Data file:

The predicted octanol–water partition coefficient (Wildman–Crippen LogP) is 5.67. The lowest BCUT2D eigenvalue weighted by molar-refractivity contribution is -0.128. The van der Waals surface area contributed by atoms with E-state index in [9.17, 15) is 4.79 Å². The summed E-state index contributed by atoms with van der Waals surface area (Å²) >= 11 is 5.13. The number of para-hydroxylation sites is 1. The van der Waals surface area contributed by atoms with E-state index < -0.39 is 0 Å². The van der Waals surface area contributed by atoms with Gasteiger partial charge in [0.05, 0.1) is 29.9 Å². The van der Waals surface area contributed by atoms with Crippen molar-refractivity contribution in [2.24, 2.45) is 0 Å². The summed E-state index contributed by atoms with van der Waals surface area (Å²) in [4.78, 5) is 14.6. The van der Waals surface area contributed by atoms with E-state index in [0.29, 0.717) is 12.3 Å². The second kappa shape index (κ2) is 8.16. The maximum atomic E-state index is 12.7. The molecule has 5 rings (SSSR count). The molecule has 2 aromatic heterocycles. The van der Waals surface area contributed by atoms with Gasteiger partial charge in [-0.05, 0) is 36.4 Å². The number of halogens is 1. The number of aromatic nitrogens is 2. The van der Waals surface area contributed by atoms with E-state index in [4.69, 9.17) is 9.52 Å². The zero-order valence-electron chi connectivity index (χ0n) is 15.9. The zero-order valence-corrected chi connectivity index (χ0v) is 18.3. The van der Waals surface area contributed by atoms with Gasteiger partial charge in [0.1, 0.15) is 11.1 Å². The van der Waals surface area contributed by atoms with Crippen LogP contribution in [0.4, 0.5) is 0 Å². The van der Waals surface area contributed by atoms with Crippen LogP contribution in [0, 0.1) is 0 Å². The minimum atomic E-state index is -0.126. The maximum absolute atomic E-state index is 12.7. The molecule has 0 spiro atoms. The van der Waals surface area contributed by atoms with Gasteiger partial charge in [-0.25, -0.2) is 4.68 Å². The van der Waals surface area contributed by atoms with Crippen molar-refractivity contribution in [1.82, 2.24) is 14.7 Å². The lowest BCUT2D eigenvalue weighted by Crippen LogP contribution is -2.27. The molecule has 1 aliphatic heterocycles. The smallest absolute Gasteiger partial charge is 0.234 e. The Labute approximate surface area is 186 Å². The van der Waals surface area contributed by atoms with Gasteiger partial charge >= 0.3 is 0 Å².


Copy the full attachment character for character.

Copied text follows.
The predicted octanol–water partition coefficient (Wildman–Crippen LogP) is 5.67. The lowest BCUT2D eigenvalue weighted by molar-refractivity contribution is -0.128. The van der Waals surface area contributed by atoms with E-state index in [9.17, 15) is 4.79 Å². The summed E-state index contributed by atoms with van der Waals surface area (Å²) >= 11 is 5.13. The number of para-hydroxylation sites is 1. The van der Waals surface area contributed by atoms with E-state index < -0.39 is 0 Å². The van der Waals surface area contributed by atoms with Gasteiger partial charge in [0.05, 0.1) is 29.9 Å². The van der Waals surface area contributed by atoms with Crippen molar-refractivity contribution in [2.24, 2.45) is 0 Å². The summed E-state index contributed by atoms with van der Waals surface area (Å²) in [4.78, 5) is 14.6. The van der Waals surface area contributed by atoms with E-state index in [0.29, 0.717) is 12.3 Å². The second kappa shape index (κ2) is 8.16. The maximum atomic E-state index is 12.7. The molecule has 5 rings (SSSR count). The molecule has 2 aromatic heterocycles. The van der Waals surface area contributed by atoms with Gasteiger partial charge in [-0.05, 0) is 36.4 Å². The number of halogens is 1. The number of aromatic nitrogens is 2. The van der Waals surface area contributed by atoms with E-state index in [4.69, 9.17) is 9.52 Å². The zero-order valence-electron chi connectivity index (χ0n) is 15.9. The zero-order valence-corrected chi connectivity index (χ0v) is 18.3. The van der Waals surface area contributed by atoms with Gasteiger partial charge in [0.1, 0.15) is 11.1 Å². The van der Waals surface area contributed by atoms with Crippen LogP contribution in [0.4, 0.5) is 0 Å². The van der Waals surface area contributed by atoms with Crippen LogP contribution in [0, 0.1) is 0 Å². The minimum atomic E-state index is -0.126. The maximum absolute atomic E-state index is 12.7. The molecule has 0 spiro atoms. The van der Waals surface area contributed by atoms with Gasteiger partial charge in [-0.25, -0.2) is 4.68 Å². The van der Waals surface area contributed by atoms with Crippen molar-refractivity contribution in [1.82, 2.24) is 14.7 Å². The lowest BCUT2D eigenvalue weighted by Crippen LogP contribution is -2.27. The molecule has 1 aliphatic heterocycles. The smallest absolute Gasteiger partial charge is 0.234 e. The Labute approximate surface area is 186 Å². The van der Waals surface area contributed by atoms with Gasteiger partial charge >= 0.3 is 0 Å².